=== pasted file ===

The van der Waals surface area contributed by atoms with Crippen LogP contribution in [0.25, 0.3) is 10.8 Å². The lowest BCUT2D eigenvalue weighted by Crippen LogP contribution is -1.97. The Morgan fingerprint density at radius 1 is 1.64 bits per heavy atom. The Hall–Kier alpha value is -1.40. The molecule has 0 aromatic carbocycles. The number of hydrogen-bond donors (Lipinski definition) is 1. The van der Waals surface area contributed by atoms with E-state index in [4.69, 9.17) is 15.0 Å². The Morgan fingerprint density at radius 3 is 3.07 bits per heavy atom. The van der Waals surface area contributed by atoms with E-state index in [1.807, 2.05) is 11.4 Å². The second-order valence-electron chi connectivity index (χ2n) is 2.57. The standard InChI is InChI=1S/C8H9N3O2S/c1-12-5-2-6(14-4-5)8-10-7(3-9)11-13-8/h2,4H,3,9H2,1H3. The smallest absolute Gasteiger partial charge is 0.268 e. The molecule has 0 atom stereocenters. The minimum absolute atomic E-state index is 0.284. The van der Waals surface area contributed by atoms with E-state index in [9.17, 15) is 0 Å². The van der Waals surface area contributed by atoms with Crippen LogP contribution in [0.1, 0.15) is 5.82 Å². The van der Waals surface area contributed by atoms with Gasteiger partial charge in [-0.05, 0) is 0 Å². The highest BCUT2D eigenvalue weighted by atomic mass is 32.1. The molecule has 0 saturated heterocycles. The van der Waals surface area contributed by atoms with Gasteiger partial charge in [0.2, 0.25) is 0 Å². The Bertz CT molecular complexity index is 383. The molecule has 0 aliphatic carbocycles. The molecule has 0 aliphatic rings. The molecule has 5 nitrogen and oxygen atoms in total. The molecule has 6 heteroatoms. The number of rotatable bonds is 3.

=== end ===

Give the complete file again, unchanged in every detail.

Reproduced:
The van der Waals surface area contributed by atoms with Crippen LogP contribution in [0.25, 0.3) is 10.8 Å². The lowest BCUT2D eigenvalue weighted by Crippen LogP contribution is -1.97. The Morgan fingerprint density at radius 1 is 1.64 bits per heavy atom. The Hall–Kier alpha value is -1.40. The molecule has 0 aromatic carbocycles. The number of hydrogen-bond donors (Lipinski definition) is 1. The van der Waals surface area contributed by atoms with E-state index in [4.69, 9.17) is 15.0 Å². The Morgan fingerprint density at radius 3 is 3.07 bits per heavy atom. The van der Waals surface area contributed by atoms with E-state index in [1.807, 2.05) is 11.4 Å². The second-order valence-electron chi connectivity index (χ2n) is 2.57. The standard InChI is InChI=1S/C8H9N3O2S/c1-12-5-2-6(14-4-5)8-10-7(3-9)11-13-8/h2,4H,3,9H2,1H3. The smallest absolute Gasteiger partial charge is 0.268 e. The molecule has 0 atom stereocenters. The minimum absolute atomic E-state index is 0.284. The van der Waals surface area contributed by atoms with E-state index in [9.17, 15) is 0 Å². The van der Waals surface area contributed by atoms with Crippen LogP contribution in [0.1, 0.15) is 5.82 Å². The van der Waals surface area contributed by atoms with Gasteiger partial charge in [-0.05, 0) is 0 Å². The highest BCUT2D eigenvalue weighted by atomic mass is 32.1. The molecule has 0 saturated heterocycles. The van der Waals surface area contributed by atoms with Gasteiger partial charge in [0.2, 0.25) is 0 Å². The Bertz CT molecular complexity index is 383. The molecule has 0 aliphatic carbocycles. The molecule has 0 aliphatic rings. The molecule has 5 nitrogen and oxygen atoms in total. The molecule has 6 heteroatoms. The number of rotatable bonds is 3.